- GVC is no longer viewed as a discrete programming domain.
- Promote Canada as a competitive location and partner for investment and innovation.
- Funded under Invest in Canada program, Tier III, and Champions program rather than ITSF.
Overall, the CSF (83%) received a higher ranking compared to the ITSF (76%) in terms of its effectiveness at contributing to CSF and ITSF objectives.
Survey respondents and stakeholders interviewed at HQ identified the following types of initiatives/activities as the most effective at generating outcomes for clients: workshops/seminars featuring Canadian capabilities; matchmaking events; trade missions in market; participation in trade shows; market studies; and reverse trade missions to Canada.
For the CSF specifically, support for core TCS work, such as local travel to conduct outreach and gain contacts, market intelligence and hosting events with local contacts were also noted to be highly effective initiatives/activities.
Finding 4: The project sample demonstrates that the CSF and ITSF contribute to results for Canadian businesses.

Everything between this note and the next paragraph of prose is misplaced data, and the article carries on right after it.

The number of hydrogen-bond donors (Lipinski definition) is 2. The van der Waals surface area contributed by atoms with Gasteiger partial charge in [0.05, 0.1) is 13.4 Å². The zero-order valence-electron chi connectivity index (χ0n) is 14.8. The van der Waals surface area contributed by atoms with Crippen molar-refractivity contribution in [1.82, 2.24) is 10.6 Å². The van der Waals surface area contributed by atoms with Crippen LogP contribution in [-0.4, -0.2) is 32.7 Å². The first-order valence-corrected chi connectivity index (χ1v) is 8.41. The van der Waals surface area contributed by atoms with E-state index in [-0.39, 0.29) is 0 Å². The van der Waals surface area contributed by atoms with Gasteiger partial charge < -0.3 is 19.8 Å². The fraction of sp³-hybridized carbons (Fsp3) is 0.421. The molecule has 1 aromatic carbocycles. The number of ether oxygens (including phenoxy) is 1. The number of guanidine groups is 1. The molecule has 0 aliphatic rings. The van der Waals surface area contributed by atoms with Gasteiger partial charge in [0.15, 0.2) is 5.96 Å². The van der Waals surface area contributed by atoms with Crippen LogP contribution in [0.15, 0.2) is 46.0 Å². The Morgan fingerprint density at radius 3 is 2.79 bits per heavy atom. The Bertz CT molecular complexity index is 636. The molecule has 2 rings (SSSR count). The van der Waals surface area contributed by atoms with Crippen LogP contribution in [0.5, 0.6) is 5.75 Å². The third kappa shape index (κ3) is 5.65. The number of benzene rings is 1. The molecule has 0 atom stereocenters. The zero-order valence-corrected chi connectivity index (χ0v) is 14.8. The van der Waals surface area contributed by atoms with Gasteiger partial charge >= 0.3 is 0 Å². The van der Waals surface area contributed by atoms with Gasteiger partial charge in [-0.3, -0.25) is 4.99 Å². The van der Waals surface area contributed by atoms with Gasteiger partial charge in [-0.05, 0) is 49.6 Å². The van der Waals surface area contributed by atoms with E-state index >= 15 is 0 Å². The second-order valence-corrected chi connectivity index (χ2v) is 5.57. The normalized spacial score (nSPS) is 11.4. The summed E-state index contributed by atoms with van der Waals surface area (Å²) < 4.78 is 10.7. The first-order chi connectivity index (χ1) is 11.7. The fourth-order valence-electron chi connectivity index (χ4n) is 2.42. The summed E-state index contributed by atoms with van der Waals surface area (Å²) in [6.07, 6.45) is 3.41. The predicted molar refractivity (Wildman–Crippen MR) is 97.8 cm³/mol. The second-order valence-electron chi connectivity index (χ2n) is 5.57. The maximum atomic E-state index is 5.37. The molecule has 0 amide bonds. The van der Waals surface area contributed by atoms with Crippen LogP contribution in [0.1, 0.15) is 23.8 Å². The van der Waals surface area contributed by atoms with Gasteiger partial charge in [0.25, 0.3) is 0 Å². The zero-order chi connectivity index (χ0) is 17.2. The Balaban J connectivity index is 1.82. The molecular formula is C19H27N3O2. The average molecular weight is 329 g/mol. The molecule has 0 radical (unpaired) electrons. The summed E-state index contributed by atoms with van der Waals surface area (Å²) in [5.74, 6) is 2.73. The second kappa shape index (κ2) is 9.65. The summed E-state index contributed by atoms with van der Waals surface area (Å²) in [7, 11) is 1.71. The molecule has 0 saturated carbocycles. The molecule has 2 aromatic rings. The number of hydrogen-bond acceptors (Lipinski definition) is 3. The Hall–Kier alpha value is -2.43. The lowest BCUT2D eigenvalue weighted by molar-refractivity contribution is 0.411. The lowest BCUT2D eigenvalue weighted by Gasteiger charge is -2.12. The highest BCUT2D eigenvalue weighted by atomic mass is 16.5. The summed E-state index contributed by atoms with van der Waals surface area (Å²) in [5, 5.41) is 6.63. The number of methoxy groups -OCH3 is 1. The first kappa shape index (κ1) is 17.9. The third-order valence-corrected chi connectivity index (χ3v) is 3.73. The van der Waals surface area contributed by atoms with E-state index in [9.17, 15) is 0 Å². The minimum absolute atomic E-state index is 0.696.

Project sample description
The evaluation relied on performance data from a sample of 123 CSF and ITSF-funded initiatives at 8 missions (Beijing, Beirut, Bogota, Guadalajara, London, Nairobi, Tokyo, and Washington). Of this sample, 79 (65%) initiatives were traceable to KPIs in TRIO2.
Based on mission expenditure data in Strategia, the project sample represents 80% of the ITSF funds ($343.8K) and 53% of CSF funds ($213.3K) allocated to these missions in 2014-2015. The sample spans across different sectors including Aerospace, Automotive, Clean Technology, Information and Communication Technologies (ICT), Infrastructure and Life Sciences. Key events in the sample include: Farnborough Air Show, Mobile World Congress, and Game Developers Conference.
Other sources of funding comprised 60% ($880K) of the total funding for the project sample, with federal and provincial partners contributing the highest share (31%).
KPI data reported in this finding includes KPIs achieved up to January 2017.
As noted in the Methodology section, performance data must be regarded with caution for the following reasons:
- A representative sample was not possible, therefore, the results of the evaluation project sample are indicative of the sample only and do not represent the total population. Different results may be observed among a different sample of projects.